Storyline: Lakers Front Office

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The Lakers recently picked up your team option for the 2018-19 season. How have you seen the organization improve since you’ve been here? Larry Nance, Jr.: My first year was Kobe [Bryant]’s last, so that was a blast. Regardless of our record, getting to spend a full year with him and go along for that ride was an incredible experience. Then last year, we saw a change in coaching staff, so that came with its own different challenges and lost a couple more teammates. Since Magic [Johnson] and Rob [Pelinka] have taken over, the culture is changing. We’re shifting into a win-first mindset and if you’re not part of that mindset, then you’re out. I think we’re really heading towards and getting there quickly to a winning culture.

The Lakers signed Luol Deng (four years, $72 million) and Timofey Mozgov (four years, $64 million) last summer to contracts that have become significant impediments to Los Angeles’ ability to upgrade its roster. The Lakers had to include D’Angelo Russell to dump Mozgov, and now they’re trying to unload Deng – which will also surely require massive sweeteners. What were they thinking?

“The thing we talk about is our mentality,” Pelinka said last week. “The way that Magic and Kobe brought it every night, those guys guide us in terms of the mentality, the way we want to play in every game — compete hard and play the right way. That’s probably the word that’s guiding us right now.” After barely hanging on to beat the Memphis Grizzlies at Staples Sunday night — the Lakers blew a 22-point third-quarter lead — L.A. is .500. In the big picture, no great shakes, to be sure. But for a team that’s won 27, 21, 17 and 26 games the last four seasons, 5-5 is significant progress.

Bryant, who gave an informal backstage pep talk to the fighters, can’t stick around for the card. He said he was in a rush to get home to his three daughters, the oldest of which, Gianna, has flashed some of the same basketball skills as her dad. Bryant has said he has no interest in a Lakers’ front office role and is content to keep his scouting reports within the family. “I coach my daughter’s sixth grade team. That’s the extent of it all,” Bryant said. “She’s a beast. She’s tough. She’s a little firecracker, man.”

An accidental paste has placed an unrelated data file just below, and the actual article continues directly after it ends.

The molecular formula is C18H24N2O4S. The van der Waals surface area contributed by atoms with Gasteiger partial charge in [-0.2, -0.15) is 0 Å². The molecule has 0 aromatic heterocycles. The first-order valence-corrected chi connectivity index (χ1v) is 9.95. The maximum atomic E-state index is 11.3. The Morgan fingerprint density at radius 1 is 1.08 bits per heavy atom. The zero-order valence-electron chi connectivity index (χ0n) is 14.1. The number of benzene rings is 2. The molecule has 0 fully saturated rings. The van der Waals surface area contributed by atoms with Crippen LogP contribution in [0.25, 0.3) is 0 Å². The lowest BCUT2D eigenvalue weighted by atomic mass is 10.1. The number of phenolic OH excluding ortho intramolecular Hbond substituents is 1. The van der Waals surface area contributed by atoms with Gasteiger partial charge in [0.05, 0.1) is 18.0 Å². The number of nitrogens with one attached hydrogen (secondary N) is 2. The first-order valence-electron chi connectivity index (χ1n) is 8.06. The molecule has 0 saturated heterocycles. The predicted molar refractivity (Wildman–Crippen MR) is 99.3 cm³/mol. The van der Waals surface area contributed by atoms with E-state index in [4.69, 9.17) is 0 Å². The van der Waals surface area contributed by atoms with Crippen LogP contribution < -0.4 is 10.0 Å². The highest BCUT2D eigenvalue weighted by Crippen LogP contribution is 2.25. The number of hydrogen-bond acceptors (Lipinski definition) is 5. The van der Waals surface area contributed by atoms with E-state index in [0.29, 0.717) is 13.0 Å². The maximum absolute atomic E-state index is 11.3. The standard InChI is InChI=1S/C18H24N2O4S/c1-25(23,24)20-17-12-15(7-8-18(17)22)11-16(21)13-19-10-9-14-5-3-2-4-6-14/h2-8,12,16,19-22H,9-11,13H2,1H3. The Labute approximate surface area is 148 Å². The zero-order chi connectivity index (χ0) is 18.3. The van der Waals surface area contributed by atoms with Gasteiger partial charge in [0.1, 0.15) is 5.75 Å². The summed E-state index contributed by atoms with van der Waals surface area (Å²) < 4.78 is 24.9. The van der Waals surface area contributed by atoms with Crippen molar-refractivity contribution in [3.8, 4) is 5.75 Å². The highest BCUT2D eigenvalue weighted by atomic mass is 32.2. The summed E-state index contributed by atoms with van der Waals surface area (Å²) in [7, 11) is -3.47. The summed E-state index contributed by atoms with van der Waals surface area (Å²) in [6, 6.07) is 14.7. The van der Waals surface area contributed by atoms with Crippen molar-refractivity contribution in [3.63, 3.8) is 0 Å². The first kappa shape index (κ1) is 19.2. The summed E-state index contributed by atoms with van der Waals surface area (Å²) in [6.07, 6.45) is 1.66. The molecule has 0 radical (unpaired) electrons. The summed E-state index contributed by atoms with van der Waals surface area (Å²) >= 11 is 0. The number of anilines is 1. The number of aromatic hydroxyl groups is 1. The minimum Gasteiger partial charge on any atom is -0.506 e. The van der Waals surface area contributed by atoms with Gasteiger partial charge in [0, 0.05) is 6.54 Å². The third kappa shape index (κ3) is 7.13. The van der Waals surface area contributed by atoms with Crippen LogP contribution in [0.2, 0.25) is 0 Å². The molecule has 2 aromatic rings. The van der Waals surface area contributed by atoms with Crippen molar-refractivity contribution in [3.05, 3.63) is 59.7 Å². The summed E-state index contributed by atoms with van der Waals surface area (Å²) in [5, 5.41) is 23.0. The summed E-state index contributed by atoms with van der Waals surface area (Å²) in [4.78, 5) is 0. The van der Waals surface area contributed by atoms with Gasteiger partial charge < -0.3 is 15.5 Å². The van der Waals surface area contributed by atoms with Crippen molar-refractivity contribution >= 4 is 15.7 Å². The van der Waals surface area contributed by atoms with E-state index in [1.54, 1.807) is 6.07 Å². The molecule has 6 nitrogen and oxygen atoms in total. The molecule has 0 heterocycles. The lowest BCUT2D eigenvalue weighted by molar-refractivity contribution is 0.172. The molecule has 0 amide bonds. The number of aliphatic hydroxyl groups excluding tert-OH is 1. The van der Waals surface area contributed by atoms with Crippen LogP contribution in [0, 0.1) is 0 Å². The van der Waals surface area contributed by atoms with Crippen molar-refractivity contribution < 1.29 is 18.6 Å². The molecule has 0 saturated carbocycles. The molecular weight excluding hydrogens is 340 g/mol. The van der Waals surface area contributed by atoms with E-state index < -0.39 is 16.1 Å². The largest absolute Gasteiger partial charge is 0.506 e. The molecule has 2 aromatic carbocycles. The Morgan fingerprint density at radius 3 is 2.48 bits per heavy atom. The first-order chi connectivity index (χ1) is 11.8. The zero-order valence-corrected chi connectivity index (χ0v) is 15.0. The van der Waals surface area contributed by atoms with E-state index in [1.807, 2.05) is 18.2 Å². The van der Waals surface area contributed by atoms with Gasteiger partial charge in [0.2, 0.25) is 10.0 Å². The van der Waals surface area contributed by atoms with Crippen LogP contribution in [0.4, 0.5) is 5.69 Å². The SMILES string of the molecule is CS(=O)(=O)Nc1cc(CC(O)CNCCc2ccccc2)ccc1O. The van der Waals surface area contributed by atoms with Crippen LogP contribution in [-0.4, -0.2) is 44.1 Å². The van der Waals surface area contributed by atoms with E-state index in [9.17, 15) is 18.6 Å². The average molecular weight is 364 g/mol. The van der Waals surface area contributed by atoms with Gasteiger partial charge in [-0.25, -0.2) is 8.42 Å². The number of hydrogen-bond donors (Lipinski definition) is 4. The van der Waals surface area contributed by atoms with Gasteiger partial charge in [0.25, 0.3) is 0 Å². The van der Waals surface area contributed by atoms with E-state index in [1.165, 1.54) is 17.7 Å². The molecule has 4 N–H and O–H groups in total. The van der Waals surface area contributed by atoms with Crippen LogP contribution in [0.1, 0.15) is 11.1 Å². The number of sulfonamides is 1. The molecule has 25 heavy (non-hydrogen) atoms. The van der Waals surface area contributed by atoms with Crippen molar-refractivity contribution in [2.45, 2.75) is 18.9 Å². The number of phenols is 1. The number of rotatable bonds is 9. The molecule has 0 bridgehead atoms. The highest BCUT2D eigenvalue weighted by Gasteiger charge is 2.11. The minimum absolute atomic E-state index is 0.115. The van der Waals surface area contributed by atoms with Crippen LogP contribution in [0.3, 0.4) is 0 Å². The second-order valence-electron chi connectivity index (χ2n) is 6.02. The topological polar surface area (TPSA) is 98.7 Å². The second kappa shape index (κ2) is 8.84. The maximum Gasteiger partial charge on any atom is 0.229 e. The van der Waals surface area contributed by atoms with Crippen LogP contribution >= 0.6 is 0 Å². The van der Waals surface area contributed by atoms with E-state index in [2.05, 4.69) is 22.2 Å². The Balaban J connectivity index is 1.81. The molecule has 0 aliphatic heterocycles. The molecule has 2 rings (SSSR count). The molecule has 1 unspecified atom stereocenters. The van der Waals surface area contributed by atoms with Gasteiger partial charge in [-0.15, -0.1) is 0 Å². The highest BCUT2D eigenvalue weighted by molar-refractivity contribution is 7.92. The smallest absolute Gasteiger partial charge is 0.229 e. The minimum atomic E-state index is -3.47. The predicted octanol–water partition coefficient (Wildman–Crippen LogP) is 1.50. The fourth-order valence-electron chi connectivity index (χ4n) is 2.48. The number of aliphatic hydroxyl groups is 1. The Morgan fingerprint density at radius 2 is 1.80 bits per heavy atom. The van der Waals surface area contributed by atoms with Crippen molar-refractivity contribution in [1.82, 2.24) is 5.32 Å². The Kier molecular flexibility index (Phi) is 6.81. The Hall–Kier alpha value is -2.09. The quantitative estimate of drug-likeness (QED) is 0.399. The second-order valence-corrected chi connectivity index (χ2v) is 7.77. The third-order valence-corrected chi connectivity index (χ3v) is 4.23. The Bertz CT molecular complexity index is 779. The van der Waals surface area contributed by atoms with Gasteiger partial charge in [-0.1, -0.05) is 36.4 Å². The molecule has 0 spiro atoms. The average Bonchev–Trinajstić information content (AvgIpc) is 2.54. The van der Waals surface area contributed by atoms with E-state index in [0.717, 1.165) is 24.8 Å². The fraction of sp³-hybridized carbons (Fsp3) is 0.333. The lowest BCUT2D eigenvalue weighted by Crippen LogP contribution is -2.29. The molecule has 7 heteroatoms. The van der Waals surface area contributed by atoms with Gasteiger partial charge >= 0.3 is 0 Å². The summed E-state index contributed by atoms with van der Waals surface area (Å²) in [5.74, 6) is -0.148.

Ultimately that cost Buss and Kupchak their jobs and in an appearance on The Woj Podcast with Adrian Wojnarowski of ESPN, Kupchak admitted that they may have placed some unrealistic expectations on their rebuild: “I think as a group, the two of us, Jimmy and myself, we imposed maybe some unrealistic guidelines as to when the team can be competitive and how quickly we can do it. I think in today’s world it takes more time under the existing collective bargaining agreement with 30 very, very competitive teams and 30 competitive teams and I felt we were on our way with young talented players.”

Lakers Nation: Former Lakers GM Mitch Kupchak discussed the possible reasons he was fired: “Why did it happen (us getting fired) when it did? I’m not sure. It was a week before the trade deadline. Maybe they just felt, and I haven’t spoken to anybody since, so I don’t know what their thought process was so I’m really clearly just speculating, maybe they just said ‘well, if we’re going to make a change at the end of the year, then why don’t we do it now so we can control how the trade deadline goes.’ That’s the only thing I can think of.”
2 months ago via ESPN

“No, I am not going to monitor LaVar,” Johnson said when asked whether he has to have a regular dialogue with the elder Ball given his visibility and outspoken personality. “My job, I got 15 dudes I have to monitor and that’s it, and who I am going to monitor. LaVar is a grown man. He is a great father. I wish you guys could see him with his wife [Tina, who suffered a stroke in February]. This man, he brought her last week, helping her and getting her to be stronger and walk better. I saw the same thing at his home.

After parting ways with superstar teammate Shaquille O’Neal, Bryant had a Lakers team to call his own, but he eventually grew frustrated with the lack of talent around him. In 2007, Bryant requested a trade from the only team that he had ever known, and for a time it looked as though the Lakers were going to appease him. That’s when owner Dr. Jerry Buss, legendary in his own right, sent a telegram that caused Bryant to change his mind and decide to stay in Los Angeles.

Rob Pelinka, Bryant’s former agent who is now the Lakers General Manager, relayed the story at an ESPNLA event. According to Pelinka, who still has the telegram, it read: “Kobe, as you make this decision, never bet against me winning championships.” According to Pelinka, Bryant read the note from Buss, who was out of town on vacation, and knew that he simply couldn’t leave the Lakers. Over the years Buss had proven that he could build championship-level teams, and if Bryant wanted to win, there was simply no better place to be.

The league also said it had previously warned the Lakers after Johnson joked with Jimmy Kimmel on the late-night host’s talk show about what communication he is allowed to have with George if they would see each other in the offseason. “This is just on a late-night show being funny,” Johnson said after touring a donation facility he helped organize with West Angeles Church to benefit victims of Tropical Storm Harvey. “But now I know I can’t do that. We’re OK. I haven’t thought twice about it. We made a mistake. … It’s under my watch. I’m gonna make sure it doesn’t happen anymore.”